Breaking Ground is a regular series featuring staff at CIMMYT
EL BATAN, Mexico (CIMMYT) — At the International Maize and Wheat Improvement Center (CIMMYT) it all starts with a seed. Each year, the non-profit receives requests and sends more than 700,000 packets of seed to researchers, agricultural organizations and farmers around the world from its headquarters near Mexico City. These seeds stand up to climate change, produce higher yields with fewer resources and provide the nutrition a growing global population needs.
However, before each seed travels across an international border, it is essential to ensure that each one has a clean bill of health, free from virus, fungus and bacteria pathogens. Infected seeds must be controlled or there is a risk that plant pathogens will spread, affecting crop health and potentially threatening food security.
That is where plant pathology expert Monica Mezzalama, head of CIMMYT’s Seed Health Laboratory, gets involved.
“Seed movement around the world is regulated to limit the spread of pathogens across international borders,” said the senior scientist. “I coordinate and supervise seed health testing to ensure all seeds that pass through CIMMYT meet these international standards and do not pose a risk.”
Securing the health of seeds ensures that researchers, breeders and partner organizations don’t encounter infected seed and is essential to maintaining efficient agricultural research that has impact, she added.
Since taking the helm of the Seed Health Laboratory 15 years ago, all seed that has been inspected on its way out of CIMMYT must meet certification. If unhealthy seed is found it must be quarantined and destroyed under the law, explained Mezzalama.
Seeds arriving from partner organizations, researchers or farmers are also tested for disease and granted a “seed release” by Mezzalama and her team. Authorized seed then moves on to CIMMYT researchers to be studied for disease resistance, heat tolerance and micronutrient content and added into international breeding programs. Others are placed in the maize and wheat germplasm bank, where over 175,000 different varieties are preserved on behalf of humanity and are freely available to all upon request.
A curiosity for disease and a passion to cure led Mezzalama to a career as a plant pathologist. While studying for an undergraduate degree in agronomy in her hometown of Turin, Italy, she visited nearby vineyards to study plant pathogens for the first time.
“It was working in the vineyards where I first saw plant pathogens at work and where I saw the impact they have on farmers, and what it means for their livelihoods,” she said.
After graduating in 1986, Mezzalama began her first job at CIMMYT working alongside virologist Peter Burnett on a project dedicated to barley yellow dwarf (BYD) virus, which effects barley, wheat, maize, rice and other grasses worldwide. The experience opened her mind to a new world where she learned the inner workings of plant pathogens and started to study for a doctoral degree in plant pathology in Italy.
Since returning to CIMMYT in 2001, Mezzalama has led the Seed Health Laboratory, set institutional biosafety protocols to protect against harmful incidents, which include regular reviews of the biosafety in laboratory settings, as well as well as guidelines to follow, and participated in several research projects. Most recently, she joined a project to control the spread of Maize Lethal Necrosis (MLN), a devastating virus that poses a severe risk to food security in eastern Africa.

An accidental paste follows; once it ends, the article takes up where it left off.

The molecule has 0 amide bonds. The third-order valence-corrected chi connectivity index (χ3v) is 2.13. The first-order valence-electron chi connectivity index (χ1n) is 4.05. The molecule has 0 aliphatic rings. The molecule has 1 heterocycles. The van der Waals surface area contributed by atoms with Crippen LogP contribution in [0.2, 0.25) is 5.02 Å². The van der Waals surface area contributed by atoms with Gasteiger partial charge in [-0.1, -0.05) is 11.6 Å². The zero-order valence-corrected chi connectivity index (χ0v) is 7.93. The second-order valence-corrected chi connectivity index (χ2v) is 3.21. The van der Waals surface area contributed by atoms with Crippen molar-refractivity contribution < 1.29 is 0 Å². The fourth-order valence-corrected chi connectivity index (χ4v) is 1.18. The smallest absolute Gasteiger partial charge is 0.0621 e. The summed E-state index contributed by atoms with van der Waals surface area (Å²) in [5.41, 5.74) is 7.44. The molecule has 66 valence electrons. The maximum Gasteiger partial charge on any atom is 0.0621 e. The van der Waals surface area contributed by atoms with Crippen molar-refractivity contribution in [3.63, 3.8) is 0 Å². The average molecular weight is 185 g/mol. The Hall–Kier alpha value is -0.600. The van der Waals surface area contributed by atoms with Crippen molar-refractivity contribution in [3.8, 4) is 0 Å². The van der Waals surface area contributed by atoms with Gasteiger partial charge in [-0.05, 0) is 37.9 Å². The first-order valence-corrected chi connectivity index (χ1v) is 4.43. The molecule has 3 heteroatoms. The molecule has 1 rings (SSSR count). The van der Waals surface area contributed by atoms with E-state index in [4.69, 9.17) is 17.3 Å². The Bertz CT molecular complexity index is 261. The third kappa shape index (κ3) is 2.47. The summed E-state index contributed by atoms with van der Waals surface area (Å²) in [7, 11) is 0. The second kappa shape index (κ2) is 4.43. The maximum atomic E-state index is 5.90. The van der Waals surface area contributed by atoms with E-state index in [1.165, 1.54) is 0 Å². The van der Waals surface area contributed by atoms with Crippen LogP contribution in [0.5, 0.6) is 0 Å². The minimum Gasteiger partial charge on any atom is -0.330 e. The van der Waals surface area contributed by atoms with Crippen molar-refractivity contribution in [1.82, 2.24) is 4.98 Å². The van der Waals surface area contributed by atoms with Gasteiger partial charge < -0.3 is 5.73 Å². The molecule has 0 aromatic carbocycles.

The complex disease results from the infection of two deadly viruses, maize chlorotic mottle virus and sugar cane mosaic virus. It spreads through infected maize seed and insect pests. Mezzalama’s skill in plant pathology detection was called upon to organize the opening of seed health laboratories in Kenya and Zimbabwe and also train staff on how to detect seed infected with MLN or the two associated viruses.
Currently, Mezzalama is in the final stages of developing a standard of detection protocol, providing the agriculture industry with knowledge of best practices and affordable tools to detect MLN infected maize seed.
“There are several products and methods that may be used for MLN detection in seed, these must be tested to see which obtain the most accurate results efficiently while taking into price into account,” she said.
Accuracy, time and cost are important factors when developing MLN detection protocols as common practice, implemented by partners in Kenya and other impacted countries, she explained.
Key donors to CIMMYT’s efforts in controlling MLN include the CGIAR Research Program on Maize (MAIZE), the United States Agency for International Development (USAID), the Bill & Melinda Gates Foundation (BMGF), Syngenta Foundation for Sustainable Agriculture (SFSA), the Association for Strengthening Agricultural Research in Eastern and Central Africa (ASARECA), the Alliance for a Green Revolution in Africa (AGRA), the Kenya Agriculture and Livestock Research Organization (KALRO), and the Rwanda Agriculture Board (RAB), CGIAR Fund Donors and other generous contributors to CIMMYT maize research.